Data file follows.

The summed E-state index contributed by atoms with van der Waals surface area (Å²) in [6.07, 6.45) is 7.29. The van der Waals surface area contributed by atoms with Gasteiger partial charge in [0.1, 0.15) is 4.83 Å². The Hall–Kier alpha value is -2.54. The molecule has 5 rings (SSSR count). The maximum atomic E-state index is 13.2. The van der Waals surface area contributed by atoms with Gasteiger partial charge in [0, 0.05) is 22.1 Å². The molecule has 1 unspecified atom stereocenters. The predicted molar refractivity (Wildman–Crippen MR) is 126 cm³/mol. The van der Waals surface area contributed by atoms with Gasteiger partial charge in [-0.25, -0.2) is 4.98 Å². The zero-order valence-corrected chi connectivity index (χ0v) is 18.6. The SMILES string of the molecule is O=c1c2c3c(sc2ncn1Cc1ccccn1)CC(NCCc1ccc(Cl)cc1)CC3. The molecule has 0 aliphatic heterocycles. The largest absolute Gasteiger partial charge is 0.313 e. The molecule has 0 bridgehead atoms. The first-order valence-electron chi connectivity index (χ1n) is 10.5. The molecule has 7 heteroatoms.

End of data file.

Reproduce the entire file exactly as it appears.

The summed E-state index contributed by atoms with van der Waals surface area (Å²) in [6.07, 6.45) is 7.29. The van der Waals surface area contributed by atoms with Gasteiger partial charge in [0.1, 0.15) is 4.83 Å². The Hall–Kier alpha value is -2.54. The molecule has 5 rings (SSSR count). The maximum atomic E-state index is 13.2. The van der Waals surface area contributed by atoms with Gasteiger partial charge in [0, 0.05) is 22.1 Å². The molecule has 1 unspecified atom stereocenters. The predicted molar refractivity (Wildman–Crippen MR) is 126 cm³/mol. The van der Waals surface area contributed by atoms with Gasteiger partial charge in [-0.25, -0.2) is 4.98 Å². The zero-order valence-corrected chi connectivity index (χ0v) is 18.6. The SMILES string of the molecule is O=c1c2c3c(sc2ncn1Cc1ccccn1)CC(NCCc1ccc(Cl)cc1)CC3. The molecule has 0 aliphatic heterocycles. The largest absolute Gasteiger partial charge is 0.313 e. The molecule has 0 bridgehead atoms. The first-order valence-electron chi connectivity index (χ1n) is 10.5. The molecule has 7 heteroatoms.